In addition to Postmaster Kurth, the local post office has the following personnel: Jesse W. Scott, assistant postmaster, Arthur J. Haugen and Miss Laura North, clerks; Albert Dahnert and Barney J. Haas, city carriers; Ben Brown and Paul A. Bartell, sub-clerks and city carriers; James D. Cummings, O. S. Aspen, Albert Kuehling and Arnold Yankee, route carriers and Walter Bryan, Sheridan T. Braken and George H. Bryan, sub-route carriers. The janitor of the building is Victor Carl, temporarily until fall when a full-time employee will be appointed.

The land for the new post office building and grounds were purchased by the government through a composite purchase from the North estate, Henry J. Naedler, Judge O. W. Schoengarth and P.M. Warlum, all of whom held an equity in the vacant comer lots.

The Ebbe Construction Co. of Trenton, Missouri, had the general contract for the erection of the building and work was started September 1937. Harold Ebbe was superintendent of construction with William W. Cooke, construction engineer for the government.

The building proper is 56.6 by 60 feet in size, with a full basement, one-half of which is completed to handle the present needs. The building is of buff tapestry brick, with Dolomite stone trim, granite steps and the roof is of gravel and copper construction. The building entrance fronts on Hewett Street.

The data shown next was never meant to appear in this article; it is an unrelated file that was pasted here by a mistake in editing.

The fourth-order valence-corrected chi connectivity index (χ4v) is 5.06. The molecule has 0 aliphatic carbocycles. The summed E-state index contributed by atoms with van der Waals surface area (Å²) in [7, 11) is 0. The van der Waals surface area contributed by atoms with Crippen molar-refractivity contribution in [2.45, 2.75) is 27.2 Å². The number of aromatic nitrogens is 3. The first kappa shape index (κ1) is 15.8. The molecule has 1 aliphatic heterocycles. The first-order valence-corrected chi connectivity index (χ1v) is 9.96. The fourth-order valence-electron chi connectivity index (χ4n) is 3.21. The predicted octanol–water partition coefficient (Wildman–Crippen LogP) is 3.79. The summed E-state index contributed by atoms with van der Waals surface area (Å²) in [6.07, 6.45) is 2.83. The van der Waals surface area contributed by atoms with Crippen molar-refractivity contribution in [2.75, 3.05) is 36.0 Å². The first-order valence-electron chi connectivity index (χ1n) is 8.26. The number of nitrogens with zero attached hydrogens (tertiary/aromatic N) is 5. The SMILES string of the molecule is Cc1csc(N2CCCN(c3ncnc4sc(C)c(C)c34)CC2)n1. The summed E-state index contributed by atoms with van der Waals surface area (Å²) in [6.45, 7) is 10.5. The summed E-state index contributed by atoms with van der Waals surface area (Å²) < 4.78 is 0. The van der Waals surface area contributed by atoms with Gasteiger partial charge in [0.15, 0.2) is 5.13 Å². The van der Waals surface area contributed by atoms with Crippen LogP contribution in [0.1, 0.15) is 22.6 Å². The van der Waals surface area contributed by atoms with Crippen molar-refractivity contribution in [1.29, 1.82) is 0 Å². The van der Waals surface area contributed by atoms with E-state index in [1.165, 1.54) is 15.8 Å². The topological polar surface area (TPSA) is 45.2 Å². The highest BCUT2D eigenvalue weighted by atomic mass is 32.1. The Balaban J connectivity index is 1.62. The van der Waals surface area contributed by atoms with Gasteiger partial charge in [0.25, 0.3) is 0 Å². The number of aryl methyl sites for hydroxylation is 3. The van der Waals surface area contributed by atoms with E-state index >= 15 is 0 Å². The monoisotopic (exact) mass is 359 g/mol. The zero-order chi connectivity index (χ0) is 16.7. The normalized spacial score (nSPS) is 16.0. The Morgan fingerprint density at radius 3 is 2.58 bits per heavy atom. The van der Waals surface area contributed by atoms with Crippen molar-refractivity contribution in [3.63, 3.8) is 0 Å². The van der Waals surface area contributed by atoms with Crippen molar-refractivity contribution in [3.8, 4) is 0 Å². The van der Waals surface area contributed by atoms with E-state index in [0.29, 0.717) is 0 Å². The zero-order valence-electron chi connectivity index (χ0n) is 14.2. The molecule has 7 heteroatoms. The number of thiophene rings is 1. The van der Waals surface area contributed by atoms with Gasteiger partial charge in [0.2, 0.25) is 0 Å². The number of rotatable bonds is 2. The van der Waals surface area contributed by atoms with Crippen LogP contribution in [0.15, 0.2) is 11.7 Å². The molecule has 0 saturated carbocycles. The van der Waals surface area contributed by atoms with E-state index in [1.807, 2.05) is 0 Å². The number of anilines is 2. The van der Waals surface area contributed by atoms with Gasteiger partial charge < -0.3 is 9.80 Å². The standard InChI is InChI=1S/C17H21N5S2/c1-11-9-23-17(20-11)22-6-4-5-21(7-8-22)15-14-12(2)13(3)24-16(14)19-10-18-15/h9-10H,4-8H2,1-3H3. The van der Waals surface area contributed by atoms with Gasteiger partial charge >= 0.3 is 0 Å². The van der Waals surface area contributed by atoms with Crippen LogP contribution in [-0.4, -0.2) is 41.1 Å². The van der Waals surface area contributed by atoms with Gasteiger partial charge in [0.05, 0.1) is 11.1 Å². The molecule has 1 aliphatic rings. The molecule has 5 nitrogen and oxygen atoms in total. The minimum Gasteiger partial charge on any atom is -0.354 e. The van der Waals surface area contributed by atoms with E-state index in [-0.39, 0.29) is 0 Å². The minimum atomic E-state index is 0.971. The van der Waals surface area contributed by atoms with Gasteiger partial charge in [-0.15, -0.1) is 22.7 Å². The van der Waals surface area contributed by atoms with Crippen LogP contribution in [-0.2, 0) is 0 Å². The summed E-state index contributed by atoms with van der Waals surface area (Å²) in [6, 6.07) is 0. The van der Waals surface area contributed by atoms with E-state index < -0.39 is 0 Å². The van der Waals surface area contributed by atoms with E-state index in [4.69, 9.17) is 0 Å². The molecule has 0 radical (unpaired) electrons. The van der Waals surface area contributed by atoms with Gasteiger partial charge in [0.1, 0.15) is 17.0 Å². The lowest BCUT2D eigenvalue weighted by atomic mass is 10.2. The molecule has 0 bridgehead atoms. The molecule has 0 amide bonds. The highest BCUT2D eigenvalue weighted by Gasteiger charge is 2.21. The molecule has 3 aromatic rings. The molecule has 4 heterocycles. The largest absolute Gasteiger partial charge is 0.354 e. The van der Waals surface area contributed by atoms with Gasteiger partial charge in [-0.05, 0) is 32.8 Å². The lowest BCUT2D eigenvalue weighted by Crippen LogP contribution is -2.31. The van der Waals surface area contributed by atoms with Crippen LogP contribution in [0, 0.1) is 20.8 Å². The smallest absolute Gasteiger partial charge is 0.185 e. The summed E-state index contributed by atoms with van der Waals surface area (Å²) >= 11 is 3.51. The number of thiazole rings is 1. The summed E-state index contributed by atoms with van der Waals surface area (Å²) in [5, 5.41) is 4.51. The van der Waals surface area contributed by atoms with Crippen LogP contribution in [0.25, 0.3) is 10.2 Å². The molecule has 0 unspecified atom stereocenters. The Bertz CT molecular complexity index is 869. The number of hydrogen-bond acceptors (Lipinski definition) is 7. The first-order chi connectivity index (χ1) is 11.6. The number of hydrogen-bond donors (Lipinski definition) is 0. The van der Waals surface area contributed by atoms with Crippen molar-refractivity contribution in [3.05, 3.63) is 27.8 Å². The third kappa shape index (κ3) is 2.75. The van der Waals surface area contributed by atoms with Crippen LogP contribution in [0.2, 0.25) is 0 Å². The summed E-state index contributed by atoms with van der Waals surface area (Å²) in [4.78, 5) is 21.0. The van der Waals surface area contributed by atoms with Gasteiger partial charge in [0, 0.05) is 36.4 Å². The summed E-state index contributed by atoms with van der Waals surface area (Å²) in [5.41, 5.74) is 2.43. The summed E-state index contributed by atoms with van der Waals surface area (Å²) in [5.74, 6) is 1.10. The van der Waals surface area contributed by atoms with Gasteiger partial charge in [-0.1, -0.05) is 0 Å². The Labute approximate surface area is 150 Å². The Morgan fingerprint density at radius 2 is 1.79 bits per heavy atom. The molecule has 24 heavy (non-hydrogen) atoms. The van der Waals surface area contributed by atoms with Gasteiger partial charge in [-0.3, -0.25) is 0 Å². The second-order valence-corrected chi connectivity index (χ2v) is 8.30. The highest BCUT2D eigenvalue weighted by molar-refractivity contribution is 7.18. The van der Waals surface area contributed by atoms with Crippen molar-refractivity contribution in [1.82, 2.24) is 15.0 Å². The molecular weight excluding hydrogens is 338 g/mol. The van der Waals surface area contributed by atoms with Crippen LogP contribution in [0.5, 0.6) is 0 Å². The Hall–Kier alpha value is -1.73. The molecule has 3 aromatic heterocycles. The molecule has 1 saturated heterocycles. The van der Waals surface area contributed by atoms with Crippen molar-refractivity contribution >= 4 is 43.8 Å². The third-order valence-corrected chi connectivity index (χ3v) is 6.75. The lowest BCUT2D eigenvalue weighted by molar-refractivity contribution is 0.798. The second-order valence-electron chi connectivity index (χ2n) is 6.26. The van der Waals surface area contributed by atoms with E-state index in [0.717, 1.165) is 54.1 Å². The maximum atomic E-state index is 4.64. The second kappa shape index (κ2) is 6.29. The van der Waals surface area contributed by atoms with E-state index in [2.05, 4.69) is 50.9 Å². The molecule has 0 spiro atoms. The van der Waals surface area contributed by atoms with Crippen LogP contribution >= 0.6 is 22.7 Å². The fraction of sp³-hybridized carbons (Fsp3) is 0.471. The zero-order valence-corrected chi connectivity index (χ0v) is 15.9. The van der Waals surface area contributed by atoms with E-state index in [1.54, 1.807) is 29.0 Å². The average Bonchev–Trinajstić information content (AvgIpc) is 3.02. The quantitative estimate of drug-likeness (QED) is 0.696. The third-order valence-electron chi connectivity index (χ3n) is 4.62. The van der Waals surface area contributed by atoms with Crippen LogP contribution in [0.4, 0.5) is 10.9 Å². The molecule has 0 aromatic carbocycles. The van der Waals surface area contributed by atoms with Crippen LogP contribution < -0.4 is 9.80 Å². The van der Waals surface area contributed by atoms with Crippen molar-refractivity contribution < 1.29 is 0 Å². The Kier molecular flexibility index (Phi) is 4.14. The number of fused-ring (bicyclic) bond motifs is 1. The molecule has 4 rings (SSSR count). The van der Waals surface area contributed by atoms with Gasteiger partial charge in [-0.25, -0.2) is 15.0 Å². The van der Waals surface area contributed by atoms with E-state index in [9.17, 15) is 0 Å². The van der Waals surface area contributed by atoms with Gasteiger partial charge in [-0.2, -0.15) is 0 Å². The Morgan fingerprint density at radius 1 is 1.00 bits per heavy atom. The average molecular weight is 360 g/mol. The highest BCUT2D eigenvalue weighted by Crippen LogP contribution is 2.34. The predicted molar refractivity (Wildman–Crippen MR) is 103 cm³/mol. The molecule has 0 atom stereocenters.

At the rear of the building is a concrete loading platform, 9 by 16 feet, with an enclosed vestibule, 9 by 6 feet in size.

Entrance to the rear of the post office building is by a concrete driveway from Hewett Street and abutting the north side of the building to the rear of the building where the excess grounds have been concreted to permit the parking of the cars of the employees. The lobby woodwork is of oak. The floor of unglazed quarry tile and the lock boxes are bronzed and of Grecian style. Entrance to the private office of the postmaster is gained from the lobby, the office being on the north end of the lobby. The woodwork of the office is also oak, as is the floor.

The main office is adequately lighted and spacious, having more than 1,500 square feet of working space for the convenience of the working personnel.

Access to the large vault is gained through a steel cage in which the registry, stamp and money order clerks work. The floors in the main work office are maple with birch trim woodwork. The parcel post window counters are covered with stainless steel and all of the furniture and equipment are new and modem.